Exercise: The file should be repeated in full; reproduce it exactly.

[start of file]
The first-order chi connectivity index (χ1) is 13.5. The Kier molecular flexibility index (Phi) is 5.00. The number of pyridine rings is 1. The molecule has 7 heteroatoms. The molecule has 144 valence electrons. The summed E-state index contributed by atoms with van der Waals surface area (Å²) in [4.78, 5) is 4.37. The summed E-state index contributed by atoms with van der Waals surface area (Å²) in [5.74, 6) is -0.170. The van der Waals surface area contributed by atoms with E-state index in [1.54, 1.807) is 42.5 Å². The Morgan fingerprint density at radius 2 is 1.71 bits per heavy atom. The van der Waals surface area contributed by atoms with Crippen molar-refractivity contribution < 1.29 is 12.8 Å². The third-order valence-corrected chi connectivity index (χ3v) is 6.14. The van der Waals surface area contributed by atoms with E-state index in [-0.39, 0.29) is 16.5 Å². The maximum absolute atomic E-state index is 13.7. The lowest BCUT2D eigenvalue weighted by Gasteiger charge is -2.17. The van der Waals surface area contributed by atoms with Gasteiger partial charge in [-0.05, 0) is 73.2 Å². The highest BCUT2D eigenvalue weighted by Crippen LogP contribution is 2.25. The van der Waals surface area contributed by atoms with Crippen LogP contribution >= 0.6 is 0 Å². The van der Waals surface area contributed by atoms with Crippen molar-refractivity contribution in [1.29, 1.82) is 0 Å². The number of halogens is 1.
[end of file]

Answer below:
The first-order chi connectivity index (χ1) is 13.5. The Kier molecular flexibility index (Phi) is 5.00. The number of pyridine rings is 1. The molecule has 7 heteroatoms. The molecule has 144 valence electrons. The summed E-state index contributed by atoms with van der Waals surface area (Å²) in [4.78, 5) is 4.37. The summed E-state index contributed by atoms with van der Waals surface area (Å²) in [5.74, 6) is -0.170. The van der Waals surface area contributed by atoms with E-state index in [1.54, 1.807) is 42.5 Å². The Morgan fingerprint density at radius 2 is 1.71 bits per heavy atom. The van der Waals surface area contributed by atoms with Crippen molar-refractivity contribution < 1.29 is 12.8 Å². The third-order valence-corrected chi connectivity index (χ3v) is 6.14. The van der Waals surface area contributed by atoms with E-state index in [-0.39, 0.29) is 16.5 Å². The maximum absolute atomic E-state index is 13.7. The lowest BCUT2D eigenvalue weighted by Gasteiger charge is -2.17. The van der Waals surface area contributed by atoms with Gasteiger partial charge in [-0.05, 0) is 73.2 Å². The highest BCUT2D eigenvalue weighted by Crippen LogP contribution is 2.25. The van der Waals surface area contributed by atoms with Crippen LogP contribution >= 0.6 is 0 Å². The van der Waals surface area contributed by atoms with Crippen molar-refractivity contribution in [1.29, 1.82) is 0 Å². The number of halogens is 1.